6 F[[M]] η µ = case M of (f (g M 0 )) let (M 0, η ) = F [M 0 ] η µ in case η ((f, g)) of Failed ((f (g M 0)), η ) Succeeded (f g M 0, η ) Inserted (f g M 0, η ) Undefined if µ(g) = fix g.λx.m g and µ(f) = fix f.λx.m f then let η = fusion (f, λx.m f ) (g, λx.m g) η µ g in case η ((f, g)) of Succeeded (f g M 0, η ) Failed (f (g M 0), η ) else we perform ordinary inlining let h = M 1 in M 2 let (M 1, η 1) = F[[M 1 ] η µ (M 2, η 2 ) = F[[M 2 ] η 1 µ{h M 1} in if η 2 = η 2{(f, g) Succeeded M 3)} and (f = h or g = h) then (let h = M 1in let f g = M 3 in M 2, η 2{(f, g) Inserted}) else (let h = M 1 in M 2, η 2 ) in all the other cases we perform ordinary inlining fusion (f, λx.m f ) (g, λx.m g) η µ = let M body = dist(f, M g ) in case M body of C[f (g M i )] i let (M 1, η ) = F [C[f g M i ] i {λx.m f /f}] η µ f in case M 1 of C[f (g M i )] i η {(f, g) Succeeded (fix f g.λx.c[f g M i ] i )} η {(f, g) Succeeded (fix f g.λx.m 1 )} case F[[M body {λx.m f /f}]] η µ f of (C[f (g M i)] i, η ) η {(f, g) Succeeded (fix f g.λx.c[f g M i] i)} (, η ) η {(f, g) Failed} Figure 2. Fusion algorithm F [ ]] dist (f, M) = case M of case M 0 of p 1 => M 1,..., p n => M n case M 0 of p 1 => dist (f, M 1 ),..., p n => dist (f, M n ) let x = M 1 in M 2 let x = M 1 in dist (f, M 2) f M Figure 3. Distribution function dist intermediate language of an optimizing compiler often uses the uncurried representation. This is also the case in our implementation. The set of terms is exted to include the uncurried multiple parameter functions as follows. M ::= λ(x 1,..., x k ). M M (M,..., M) In what follows, we write M for a sequences of terms of the form M 1,..., M k separated by comma. Similar notation is used for patterns. For example, ( M 1,..., M n ) represents a tuple term of the form (M1 1,..., Mk 1 1,..., M1 n,..., Mk n n ). The exted algorithm FM[[ ]] processes multiparameter functions as follows. FM[[M]] η µ = case M of f ( M) case divide ( M) of ( M l, g ( M m ), M r )... let η = fusionm (f, λ( x).m f ) (g, λ( x).m g ) η µ g in When the algorithm detects an application f( M), divide ( M) searches for an application term of the form g ( M m ) in M and returns ( M l, g ( M m ), M r ) indicating that M are divided into three parts, the middle of which is the application term g ( M m). The matched terms M l, M m, M r are recursively processed by FM[ ]] and then used as part of the result as in the algorithm F[[ ]]. When f and g are recursive functions and they have not been tried to fuse, the exted fusion function fusionm is invoked and it tries to fuse f and g in the expression λ( x l, x m, x r ). f ( x l, g ( x m ), x r ) under the bindings {f fix f.λ( x).m f, g fix g.λ( x).m g }. Note that we allow both the outer function f and the inner function g to have more than one arguments. The fusing function fusionm is obtained by refining fusion based on the rule (FixPromoteu) in Section 3. The subalgorithm dist is also refined to distm according to (AppDistu) rule. distm (f, ( M l ), M, ( M r)) = case M of case M 0 of p 1 => M 1,..., p n => M n case M 0 of p 1 => distm (f, ( M l ), M 1, ( M r )),..., p n => distm (f, ( M l ), M n, ( M r)) let x 1 = M 1,..., x k = M k in M 0 let x 1 = M 1,..., x k = M k in distm (f, ( M l ), M 0, ( M r )) f( M l, M, M r ) 6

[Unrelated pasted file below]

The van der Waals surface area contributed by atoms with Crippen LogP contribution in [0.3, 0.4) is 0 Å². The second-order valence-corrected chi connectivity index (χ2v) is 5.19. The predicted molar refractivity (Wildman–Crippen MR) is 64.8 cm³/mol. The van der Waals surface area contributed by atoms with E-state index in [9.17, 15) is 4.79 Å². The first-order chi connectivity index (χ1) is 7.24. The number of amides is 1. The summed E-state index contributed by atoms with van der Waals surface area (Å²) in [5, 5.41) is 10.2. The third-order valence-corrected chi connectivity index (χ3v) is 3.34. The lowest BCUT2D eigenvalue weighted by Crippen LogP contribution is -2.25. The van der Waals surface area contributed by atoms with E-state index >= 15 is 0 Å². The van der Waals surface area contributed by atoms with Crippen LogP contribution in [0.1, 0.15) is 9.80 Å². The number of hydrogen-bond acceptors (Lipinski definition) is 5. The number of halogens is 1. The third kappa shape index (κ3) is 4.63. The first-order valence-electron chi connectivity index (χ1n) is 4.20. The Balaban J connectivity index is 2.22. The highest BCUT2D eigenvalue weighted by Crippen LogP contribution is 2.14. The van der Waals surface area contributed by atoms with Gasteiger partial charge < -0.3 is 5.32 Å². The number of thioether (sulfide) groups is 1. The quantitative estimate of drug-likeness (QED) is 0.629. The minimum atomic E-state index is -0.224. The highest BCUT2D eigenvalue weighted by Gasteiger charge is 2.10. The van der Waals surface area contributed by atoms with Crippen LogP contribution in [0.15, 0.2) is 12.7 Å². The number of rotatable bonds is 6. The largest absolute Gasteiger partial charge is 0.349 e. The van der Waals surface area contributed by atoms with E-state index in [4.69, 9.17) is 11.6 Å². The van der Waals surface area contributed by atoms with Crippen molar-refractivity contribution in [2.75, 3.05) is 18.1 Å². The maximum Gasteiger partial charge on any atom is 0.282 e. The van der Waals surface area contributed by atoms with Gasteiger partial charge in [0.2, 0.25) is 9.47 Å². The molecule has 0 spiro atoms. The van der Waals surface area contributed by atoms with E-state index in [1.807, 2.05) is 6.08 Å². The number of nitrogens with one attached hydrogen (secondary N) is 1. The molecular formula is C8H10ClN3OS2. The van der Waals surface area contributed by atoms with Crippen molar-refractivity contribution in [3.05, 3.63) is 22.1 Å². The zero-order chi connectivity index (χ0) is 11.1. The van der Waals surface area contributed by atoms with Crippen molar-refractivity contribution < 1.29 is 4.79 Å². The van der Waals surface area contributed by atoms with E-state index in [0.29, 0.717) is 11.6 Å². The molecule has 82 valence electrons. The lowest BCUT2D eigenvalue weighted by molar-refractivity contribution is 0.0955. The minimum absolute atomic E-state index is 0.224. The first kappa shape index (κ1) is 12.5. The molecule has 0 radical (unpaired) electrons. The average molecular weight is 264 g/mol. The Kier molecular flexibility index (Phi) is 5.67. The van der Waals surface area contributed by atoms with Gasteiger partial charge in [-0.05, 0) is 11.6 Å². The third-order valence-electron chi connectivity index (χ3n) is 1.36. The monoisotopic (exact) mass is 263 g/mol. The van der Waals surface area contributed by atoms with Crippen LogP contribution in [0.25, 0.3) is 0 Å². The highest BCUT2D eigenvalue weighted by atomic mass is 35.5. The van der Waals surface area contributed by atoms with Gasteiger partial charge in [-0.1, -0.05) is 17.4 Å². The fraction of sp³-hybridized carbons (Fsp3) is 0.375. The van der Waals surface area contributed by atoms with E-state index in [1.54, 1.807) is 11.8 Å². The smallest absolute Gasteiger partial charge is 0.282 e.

Asymptotic Improvement of Computations over Free Monads
Asymptotic Improvement of Computations over Free Monads Janis Voigtländer Institut für Theoretische Informatik Technische Universität Dresden 01062 Dresden, Germany janis.voigtlaender@acm.org Abstract.